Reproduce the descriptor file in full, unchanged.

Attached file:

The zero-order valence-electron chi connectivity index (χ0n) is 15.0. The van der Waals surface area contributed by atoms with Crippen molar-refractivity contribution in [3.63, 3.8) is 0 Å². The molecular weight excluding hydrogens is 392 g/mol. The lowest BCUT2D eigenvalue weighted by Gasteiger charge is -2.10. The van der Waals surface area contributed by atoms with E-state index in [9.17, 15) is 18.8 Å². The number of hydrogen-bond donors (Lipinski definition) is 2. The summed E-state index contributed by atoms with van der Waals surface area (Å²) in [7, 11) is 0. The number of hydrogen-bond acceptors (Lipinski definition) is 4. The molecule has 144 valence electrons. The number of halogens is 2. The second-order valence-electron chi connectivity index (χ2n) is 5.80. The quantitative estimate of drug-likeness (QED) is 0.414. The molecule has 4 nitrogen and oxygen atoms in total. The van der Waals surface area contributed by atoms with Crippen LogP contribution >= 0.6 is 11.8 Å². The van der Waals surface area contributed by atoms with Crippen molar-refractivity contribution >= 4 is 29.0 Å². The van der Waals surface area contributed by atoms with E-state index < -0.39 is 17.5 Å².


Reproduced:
The zero-order valence-electron chi connectivity index (χ0n) is 15.0. The van der Waals surface area contributed by atoms with Crippen molar-refractivity contribution in [3.63, 3.8) is 0 Å². The molecular weight excluding hydrogens is 392 g/mol. The lowest BCUT2D eigenvalue weighted by Gasteiger charge is -2.10. The van der Waals surface area contributed by atoms with E-state index in [9.17, 15) is 18.8 Å². The number of hydrogen-bond donors (Lipinski definition) is 2. The summed E-state index contributed by atoms with van der Waals surface area (Å²) in [7, 11) is 0. The number of hydrogen-bond acceptors (Lipinski definition) is 4. The molecule has 144 valence electrons. The number of halogens is 2. The second-order valence-electron chi connectivity index (χ2n) is 5.80. The quantitative estimate of drug-likeness (QED) is 0.414. The molecule has 4 nitrogen and oxygen atoms in total. The van der Waals surface area contributed by atoms with Crippen LogP contribution >= 0.6 is 11.8 Å². The van der Waals surface area contributed by atoms with Crippen molar-refractivity contribution >= 4 is 29.0 Å². The van der Waals surface area contributed by atoms with E-state index < -0.39 is 17.5 Å².